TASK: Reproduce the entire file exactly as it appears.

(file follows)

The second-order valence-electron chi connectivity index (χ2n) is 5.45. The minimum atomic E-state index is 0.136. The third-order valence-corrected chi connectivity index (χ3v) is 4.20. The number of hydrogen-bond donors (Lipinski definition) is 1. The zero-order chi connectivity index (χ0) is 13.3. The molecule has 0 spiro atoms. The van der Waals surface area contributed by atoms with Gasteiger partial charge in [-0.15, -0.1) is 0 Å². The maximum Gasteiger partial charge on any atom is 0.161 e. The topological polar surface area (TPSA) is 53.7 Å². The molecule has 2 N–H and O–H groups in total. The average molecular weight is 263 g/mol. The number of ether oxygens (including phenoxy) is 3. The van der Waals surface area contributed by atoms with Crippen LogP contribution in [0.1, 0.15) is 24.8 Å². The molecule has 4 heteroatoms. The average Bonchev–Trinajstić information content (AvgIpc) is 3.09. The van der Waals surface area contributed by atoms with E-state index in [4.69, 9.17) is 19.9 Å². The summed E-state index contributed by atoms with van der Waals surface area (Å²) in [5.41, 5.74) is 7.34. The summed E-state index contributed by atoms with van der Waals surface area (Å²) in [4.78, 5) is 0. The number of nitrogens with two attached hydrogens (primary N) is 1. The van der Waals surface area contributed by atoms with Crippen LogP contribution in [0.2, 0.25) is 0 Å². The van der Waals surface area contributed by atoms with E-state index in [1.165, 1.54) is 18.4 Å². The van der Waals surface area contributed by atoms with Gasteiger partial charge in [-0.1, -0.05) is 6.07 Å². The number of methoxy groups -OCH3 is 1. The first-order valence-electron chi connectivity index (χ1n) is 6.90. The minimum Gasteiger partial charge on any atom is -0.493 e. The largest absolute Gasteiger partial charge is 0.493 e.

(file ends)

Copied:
The second-order valence-electron chi connectivity index (χ2n) is 5.45. The minimum atomic E-state index is 0.136. The third-order valence-corrected chi connectivity index (χ3v) is 4.20. The number of hydrogen-bond donors (Lipinski definition) is 1. The zero-order chi connectivity index (χ0) is 13.3. The molecule has 0 spiro atoms. The van der Waals surface area contributed by atoms with Gasteiger partial charge in [-0.15, -0.1) is 0 Å². The maximum Gasteiger partial charge on any atom is 0.161 e. The topological polar surface area (TPSA) is 53.7 Å². The molecule has 2 N–H and O–H groups in total. The average molecular weight is 263 g/mol. The number of ether oxygens (including phenoxy) is 3. The van der Waals surface area contributed by atoms with Crippen LogP contribution in [0.1, 0.15) is 24.8 Å². The molecule has 4 heteroatoms. The average Bonchev–Trinajstić information content (AvgIpc) is 3.09. The van der Waals surface area contributed by atoms with E-state index in [4.69, 9.17) is 19.9 Å². The summed E-state index contributed by atoms with van der Waals surface area (Å²) in [5.41, 5.74) is 7.34. The summed E-state index contributed by atoms with van der Waals surface area (Å²) in [4.78, 5) is 0. The number of nitrogens with two attached hydrogens (primary N) is 1. The van der Waals surface area contributed by atoms with Crippen LogP contribution in [0.2, 0.25) is 0 Å². The van der Waals surface area contributed by atoms with E-state index in [1.165, 1.54) is 18.4 Å². The van der Waals surface area contributed by atoms with Gasteiger partial charge in [-0.1, -0.05) is 6.07 Å². The number of methoxy groups -OCH3 is 1. The first-order valence-electron chi connectivity index (χ1n) is 6.90. The minimum Gasteiger partial charge on any atom is -0.493 e. The largest absolute Gasteiger partial charge is 0.493 e.